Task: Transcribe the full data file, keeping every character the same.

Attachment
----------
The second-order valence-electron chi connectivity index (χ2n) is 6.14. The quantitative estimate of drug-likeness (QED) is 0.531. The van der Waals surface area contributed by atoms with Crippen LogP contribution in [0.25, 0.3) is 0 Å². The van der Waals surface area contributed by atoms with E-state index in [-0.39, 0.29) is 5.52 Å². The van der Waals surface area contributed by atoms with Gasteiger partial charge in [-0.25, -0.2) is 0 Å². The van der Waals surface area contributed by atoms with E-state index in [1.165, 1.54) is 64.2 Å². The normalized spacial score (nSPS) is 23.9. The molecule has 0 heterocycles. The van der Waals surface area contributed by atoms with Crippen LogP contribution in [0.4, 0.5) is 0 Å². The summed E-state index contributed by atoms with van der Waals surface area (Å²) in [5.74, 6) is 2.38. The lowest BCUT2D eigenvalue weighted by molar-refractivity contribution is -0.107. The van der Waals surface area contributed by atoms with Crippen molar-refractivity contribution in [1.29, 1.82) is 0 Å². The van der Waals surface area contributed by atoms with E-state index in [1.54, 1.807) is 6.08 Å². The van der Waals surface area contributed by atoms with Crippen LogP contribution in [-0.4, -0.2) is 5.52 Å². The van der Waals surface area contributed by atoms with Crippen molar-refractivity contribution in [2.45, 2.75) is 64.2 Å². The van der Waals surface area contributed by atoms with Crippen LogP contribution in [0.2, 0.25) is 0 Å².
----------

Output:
The second-order valence-electron chi connectivity index (χ2n) is 6.14. The quantitative estimate of drug-likeness (QED) is 0.531. The van der Waals surface area contributed by atoms with Crippen LogP contribution in [0.25, 0.3) is 0 Å². The van der Waals surface area contributed by atoms with E-state index in [-0.39, 0.29) is 5.52 Å². The van der Waals surface area contributed by atoms with Gasteiger partial charge in [-0.25, -0.2) is 0 Å². The van der Waals surface area contributed by atoms with E-state index in [1.165, 1.54) is 64.2 Å². The normalized spacial score (nSPS) is 23.9. The molecule has 0 heterocycles. The van der Waals surface area contributed by atoms with Crippen LogP contribution in [0.4, 0.5) is 0 Å². The summed E-state index contributed by atoms with van der Waals surface area (Å²) in [5.74, 6) is 2.38. The lowest BCUT2D eigenvalue weighted by molar-refractivity contribution is -0.107. The van der Waals surface area contributed by atoms with Crippen molar-refractivity contribution in [1.29, 1.82) is 0 Å². The van der Waals surface area contributed by atoms with E-state index in [1.54, 1.807) is 6.08 Å². The van der Waals surface area contributed by atoms with Crippen LogP contribution in [-0.4, -0.2) is 5.52 Å². The van der Waals surface area contributed by atoms with Crippen molar-refractivity contribution in [2.45, 2.75) is 64.2 Å². The van der Waals surface area contributed by atoms with Crippen LogP contribution in [0.2, 0.25) is 0 Å².